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Lookup NU author(s): Dr Martin Tovee
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Using computer-generated 3D bodies, we found evidence for a categorical perception of female physical attractiveness in 40 male and 40 female UK Caucasian observers. In a rating task we showed that these artificial bodies were rated for attractiveness in the same way as real bodies. In a 2-alternative forced choice task we showed that these bodies were categorised into attractive or unattractive non-linearly, which allowed us to estimate the position of a categorical boundary. In a delayed matching-to-sample task we measured the sensitivity of discrimination between pairs of bodies, and found significantly better discrimination across the categorical boundary than within a category; that is, two bodies in different attractiveness categories (e.g. attractive and unattractive) were easier to discriminate than two bodies of equal physical difference in the same category (e.g. both attractive). There is a perceptual discontinuity at the categorical boundary, where the differences in shape change are represented in greater perceptual detail across the categories relative to within the categories. In a follow up experiment, we found that the same pattern of perception was shown for health judgements when 40 male and female observers repeated these paradigms.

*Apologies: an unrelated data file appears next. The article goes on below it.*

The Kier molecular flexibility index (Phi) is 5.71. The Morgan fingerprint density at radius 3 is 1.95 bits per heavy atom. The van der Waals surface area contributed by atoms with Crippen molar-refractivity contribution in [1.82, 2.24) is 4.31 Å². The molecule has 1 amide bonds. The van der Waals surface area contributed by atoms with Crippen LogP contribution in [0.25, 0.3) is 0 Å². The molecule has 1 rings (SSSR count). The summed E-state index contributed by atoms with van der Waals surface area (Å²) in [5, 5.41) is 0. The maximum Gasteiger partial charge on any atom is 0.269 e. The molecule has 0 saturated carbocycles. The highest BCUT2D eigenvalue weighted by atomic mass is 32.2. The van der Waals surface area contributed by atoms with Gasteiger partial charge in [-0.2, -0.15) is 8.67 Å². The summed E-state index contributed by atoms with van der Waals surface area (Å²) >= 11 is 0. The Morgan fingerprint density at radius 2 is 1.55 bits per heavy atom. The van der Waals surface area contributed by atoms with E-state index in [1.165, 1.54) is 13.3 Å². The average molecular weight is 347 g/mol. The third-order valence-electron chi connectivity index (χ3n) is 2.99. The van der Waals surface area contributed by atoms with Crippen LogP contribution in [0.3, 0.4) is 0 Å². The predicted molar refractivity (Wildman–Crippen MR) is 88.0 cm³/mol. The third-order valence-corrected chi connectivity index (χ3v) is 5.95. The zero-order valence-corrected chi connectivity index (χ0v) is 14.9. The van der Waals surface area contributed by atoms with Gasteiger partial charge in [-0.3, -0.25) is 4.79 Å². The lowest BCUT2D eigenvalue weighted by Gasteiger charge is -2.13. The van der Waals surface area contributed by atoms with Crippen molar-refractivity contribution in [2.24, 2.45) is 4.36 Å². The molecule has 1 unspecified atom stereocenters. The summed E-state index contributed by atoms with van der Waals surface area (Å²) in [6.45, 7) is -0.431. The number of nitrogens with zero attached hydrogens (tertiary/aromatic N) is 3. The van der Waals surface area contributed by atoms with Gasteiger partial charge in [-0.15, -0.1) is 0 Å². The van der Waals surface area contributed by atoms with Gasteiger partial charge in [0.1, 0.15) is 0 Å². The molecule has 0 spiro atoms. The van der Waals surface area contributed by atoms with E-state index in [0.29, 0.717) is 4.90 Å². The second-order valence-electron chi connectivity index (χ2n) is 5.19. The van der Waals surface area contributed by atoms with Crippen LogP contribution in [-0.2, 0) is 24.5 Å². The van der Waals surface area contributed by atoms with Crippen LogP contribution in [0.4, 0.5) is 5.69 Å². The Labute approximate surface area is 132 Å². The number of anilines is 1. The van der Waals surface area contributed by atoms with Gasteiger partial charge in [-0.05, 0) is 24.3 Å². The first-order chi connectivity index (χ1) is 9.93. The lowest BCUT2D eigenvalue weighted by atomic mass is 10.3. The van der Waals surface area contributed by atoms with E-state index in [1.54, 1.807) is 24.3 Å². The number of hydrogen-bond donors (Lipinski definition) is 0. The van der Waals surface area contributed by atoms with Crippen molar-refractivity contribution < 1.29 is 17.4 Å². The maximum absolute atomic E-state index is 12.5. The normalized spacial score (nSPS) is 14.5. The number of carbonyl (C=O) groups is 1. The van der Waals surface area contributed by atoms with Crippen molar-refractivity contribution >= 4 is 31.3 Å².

Author(s): Tovée MJ, Edmonds L, Vuong QC
Publication type: Article
Publication status: Published
Journal: Evolution and Human Behavior
Print publication date: 01/03/2012
ISSN (print): 1090-5138
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